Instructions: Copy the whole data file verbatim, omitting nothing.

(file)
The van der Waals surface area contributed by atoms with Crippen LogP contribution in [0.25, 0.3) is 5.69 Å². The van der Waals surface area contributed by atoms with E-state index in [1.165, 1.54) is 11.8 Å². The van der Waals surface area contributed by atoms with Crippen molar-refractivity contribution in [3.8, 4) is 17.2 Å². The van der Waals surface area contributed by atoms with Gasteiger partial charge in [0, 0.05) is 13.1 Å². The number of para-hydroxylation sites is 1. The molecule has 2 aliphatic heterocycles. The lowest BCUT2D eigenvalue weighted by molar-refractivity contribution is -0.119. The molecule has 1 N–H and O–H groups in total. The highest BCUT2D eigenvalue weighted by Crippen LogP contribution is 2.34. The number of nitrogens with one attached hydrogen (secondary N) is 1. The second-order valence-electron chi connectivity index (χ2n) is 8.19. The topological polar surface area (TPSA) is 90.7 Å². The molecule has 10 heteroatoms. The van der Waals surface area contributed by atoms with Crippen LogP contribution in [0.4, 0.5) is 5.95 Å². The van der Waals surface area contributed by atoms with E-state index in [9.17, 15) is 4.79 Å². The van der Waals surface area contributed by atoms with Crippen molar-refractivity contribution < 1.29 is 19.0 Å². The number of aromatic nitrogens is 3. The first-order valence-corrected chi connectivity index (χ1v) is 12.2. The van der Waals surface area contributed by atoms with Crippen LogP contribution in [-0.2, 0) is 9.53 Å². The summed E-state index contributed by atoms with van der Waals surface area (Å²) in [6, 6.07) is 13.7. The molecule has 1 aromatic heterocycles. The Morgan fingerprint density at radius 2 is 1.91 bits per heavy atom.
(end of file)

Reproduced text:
The van der Waals surface area contributed by atoms with Crippen LogP contribution in [0.25, 0.3) is 5.69 Å². The van der Waals surface area contributed by atoms with E-state index in [1.165, 1.54) is 11.8 Å². The van der Waals surface area contributed by atoms with Crippen molar-refractivity contribution in [3.8, 4) is 17.2 Å². The van der Waals surface area contributed by atoms with Gasteiger partial charge in [0, 0.05) is 13.1 Å². The number of para-hydroxylation sites is 1. The molecule has 2 aliphatic heterocycles. The lowest BCUT2D eigenvalue weighted by molar-refractivity contribution is -0.119. The molecule has 1 N–H and O–H groups in total. The highest BCUT2D eigenvalue weighted by Crippen LogP contribution is 2.34. The number of nitrogens with one attached hydrogen (secondary N) is 1. The second-order valence-electron chi connectivity index (χ2n) is 8.19. The topological polar surface area (TPSA) is 90.7 Å². The molecule has 10 heteroatoms. The van der Waals surface area contributed by atoms with Crippen LogP contribution in [0.4, 0.5) is 5.95 Å². The van der Waals surface area contributed by atoms with E-state index in [9.17, 15) is 4.79 Å². The van der Waals surface area contributed by atoms with Crippen molar-refractivity contribution < 1.29 is 19.0 Å². The number of aromatic nitrogens is 3. The first-order valence-corrected chi connectivity index (χ1v) is 12.2. The van der Waals surface area contributed by atoms with Crippen LogP contribution in [-0.2, 0) is 9.53 Å². The summed E-state index contributed by atoms with van der Waals surface area (Å²) in [6, 6.07) is 13.7. The molecule has 1 aromatic heterocycles. The Morgan fingerprint density at radius 2 is 1.91 bits per heavy atom.